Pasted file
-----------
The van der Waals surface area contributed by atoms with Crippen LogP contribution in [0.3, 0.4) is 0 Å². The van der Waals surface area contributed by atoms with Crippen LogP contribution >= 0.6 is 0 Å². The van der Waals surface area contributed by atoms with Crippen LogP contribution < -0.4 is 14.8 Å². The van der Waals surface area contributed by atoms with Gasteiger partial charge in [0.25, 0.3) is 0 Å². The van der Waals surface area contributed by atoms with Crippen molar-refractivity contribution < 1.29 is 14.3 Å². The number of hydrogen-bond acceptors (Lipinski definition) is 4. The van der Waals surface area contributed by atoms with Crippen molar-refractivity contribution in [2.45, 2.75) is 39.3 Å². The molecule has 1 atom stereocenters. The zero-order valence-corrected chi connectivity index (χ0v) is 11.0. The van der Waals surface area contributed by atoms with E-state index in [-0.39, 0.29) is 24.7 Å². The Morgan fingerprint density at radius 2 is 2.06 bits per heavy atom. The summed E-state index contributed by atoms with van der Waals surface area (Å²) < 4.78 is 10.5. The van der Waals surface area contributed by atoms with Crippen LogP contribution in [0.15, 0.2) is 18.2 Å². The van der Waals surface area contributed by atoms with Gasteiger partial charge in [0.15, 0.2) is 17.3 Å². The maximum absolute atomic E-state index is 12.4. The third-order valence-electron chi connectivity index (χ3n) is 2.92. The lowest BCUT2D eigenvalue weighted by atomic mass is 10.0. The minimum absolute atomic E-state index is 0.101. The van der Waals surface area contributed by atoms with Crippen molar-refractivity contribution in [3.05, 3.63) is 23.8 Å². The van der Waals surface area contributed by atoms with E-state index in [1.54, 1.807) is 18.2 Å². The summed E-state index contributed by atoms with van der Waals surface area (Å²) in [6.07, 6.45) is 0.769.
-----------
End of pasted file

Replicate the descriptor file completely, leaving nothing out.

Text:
The van der Waals surface area contributed by atoms with Crippen LogP contribution in [0.3, 0.4) is 0 Å². The van der Waals surface area contributed by atoms with Crippen LogP contribution >= 0.6 is 0 Å². The van der Waals surface area contributed by atoms with Crippen LogP contribution < -0.4 is 14.8 Å². The van der Waals surface area contributed by atoms with Gasteiger partial charge in [0.25, 0.3) is 0 Å². The van der Waals surface area contributed by atoms with Crippen molar-refractivity contribution < 1.29 is 14.3 Å². The number of hydrogen-bond acceptors (Lipinski definition) is 4. The van der Waals surface area contributed by atoms with Crippen molar-refractivity contribution in [2.45, 2.75) is 39.3 Å². The molecule has 1 atom stereocenters. The zero-order valence-corrected chi connectivity index (χ0v) is 11.0. The van der Waals surface area contributed by atoms with E-state index in [-0.39, 0.29) is 24.7 Å². The Morgan fingerprint density at radius 2 is 2.06 bits per heavy atom. The summed E-state index contributed by atoms with van der Waals surface area (Å²) < 4.78 is 10.5. The van der Waals surface area contributed by atoms with Crippen LogP contribution in [0.15, 0.2) is 18.2 Å². The van der Waals surface area contributed by atoms with Gasteiger partial charge in [0.15, 0.2) is 17.3 Å². The maximum absolute atomic E-state index is 12.4. The third-order valence-electron chi connectivity index (χ3n) is 2.92. The lowest BCUT2D eigenvalue weighted by atomic mass is 10.0. The minimum absolute atomic E-state index is 0.101. The van der Waals surface area contributed by atoms with Crippen molar-refractivity contribution in [3.05, 3.63) is 23.8 Å². The van der Waals surface area contributed by atoms with E-state index in [1.54, 1.807) is 18.2 Å². The summed E-state index contributed by atoms with van der Waals surface area (Å²) in [6.07, 6.45) is 0.769.